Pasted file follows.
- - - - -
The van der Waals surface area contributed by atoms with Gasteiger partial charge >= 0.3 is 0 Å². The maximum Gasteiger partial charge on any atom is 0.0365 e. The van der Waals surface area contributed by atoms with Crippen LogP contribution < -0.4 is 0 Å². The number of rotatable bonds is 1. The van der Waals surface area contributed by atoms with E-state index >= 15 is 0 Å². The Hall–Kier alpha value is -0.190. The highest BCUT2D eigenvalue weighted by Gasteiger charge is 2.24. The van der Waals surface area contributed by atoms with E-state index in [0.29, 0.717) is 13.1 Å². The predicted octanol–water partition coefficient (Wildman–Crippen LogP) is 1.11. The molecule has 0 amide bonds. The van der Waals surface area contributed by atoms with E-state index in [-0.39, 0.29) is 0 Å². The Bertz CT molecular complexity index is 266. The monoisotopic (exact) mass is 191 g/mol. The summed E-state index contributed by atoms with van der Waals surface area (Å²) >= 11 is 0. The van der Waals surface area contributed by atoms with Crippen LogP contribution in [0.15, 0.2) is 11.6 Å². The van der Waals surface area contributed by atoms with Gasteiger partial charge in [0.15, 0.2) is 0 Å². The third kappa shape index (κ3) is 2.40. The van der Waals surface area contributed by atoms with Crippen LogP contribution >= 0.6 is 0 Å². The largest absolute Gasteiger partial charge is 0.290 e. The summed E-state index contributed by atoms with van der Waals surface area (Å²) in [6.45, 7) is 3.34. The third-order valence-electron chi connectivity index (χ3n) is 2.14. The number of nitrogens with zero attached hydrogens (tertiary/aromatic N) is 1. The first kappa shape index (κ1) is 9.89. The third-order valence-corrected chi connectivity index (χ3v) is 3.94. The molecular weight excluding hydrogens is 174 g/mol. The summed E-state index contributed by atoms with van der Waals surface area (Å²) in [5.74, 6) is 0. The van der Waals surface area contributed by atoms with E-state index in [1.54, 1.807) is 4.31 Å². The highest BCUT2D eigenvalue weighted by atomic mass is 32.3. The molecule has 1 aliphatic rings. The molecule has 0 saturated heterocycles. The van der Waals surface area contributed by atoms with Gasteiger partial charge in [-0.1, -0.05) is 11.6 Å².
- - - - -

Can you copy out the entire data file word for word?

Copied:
The van der Waals surface area contributed by atoms with Gasteiger partial charge >= 0.3 is 0 Å². The maximum Gasteiger partial charge on any atom is 0.0365 e. The van der Waals surface area contributed by atoms with Crippen LogP contribution < -0.4 is 0 Å². The number of rotatable bonds is 1. The van der Waals surface area contributed by atoms with E-state index >= 15 is 0 Å². The Hall–Kier alpha value is -0.190. The highest BCUT2D eigenvalue weighted by Gasteiger charge is 2.24. The van der Waals surface area contributed by atoms with E-state index in [0.29, 0.717) is 13.1 Å². The predicted octanol–water partition coefficient (Wildman–Crippen LogP) is 1.11. The molecule has 0 amide bonds. The van der Waals surface area contributed by atoms with E-state index in [-0.39, 0.29) is 0 Å². The Bertz CT molecular complexity index is 266. The monoisotopic (exact) mass is 191 g/mol. The summed E-state index contributed by atoms with van der Waals surface area (Å²) >= 11 is 0. The van der Waals surface area contributed by atoms with Crippen LogP contribution in [0.15, 0.2) is 11.6 Å². The van der Waals surface area contributed by atoms with Gasteiger partial charge in [0.15, 0.2) is 0 Å². The third kappa shape index (κ3) is 2.40. The van der Waals surface area contributed by atoms with Crippen LogP contribution >= 0.6 is 0 Å². The largest absolute Gasteiger partial charge is 0.290 e. The summed E-state index contributed by atoms with van der Waals surface area (Å²) in [6.45, 7) is 3.34. The third-order valence-electron chi connectivity index (χ3n) is 2.14. The number of nitrogens with zero attached hydrogens (tertiary/aromatic N) is 1. The first kappa shape index (κ1) is 9.89. The third-order valence-corrected chi connectivity index (χ3v) is 3.94. The molecular weight excluding hydrogens is 174 g/mol. The summed E-state index contributed by atoms with van der Waals surface area (Å²) in [5.74, 6) is 0. The van der Waals surface area contributed by atoms with E-state index in [1.54, 1.807) is 4.31 Å². The highest BCUT2D eigenvalue weighted by atomic mass is 32.3. The molecule has 1 aliphatic rings. The molecule has 0 saturated heterocycles. The van der Waals surface area contributed by atoms with Gasteiger partial charge in [-0.1, -0.05) is 11.6 Å².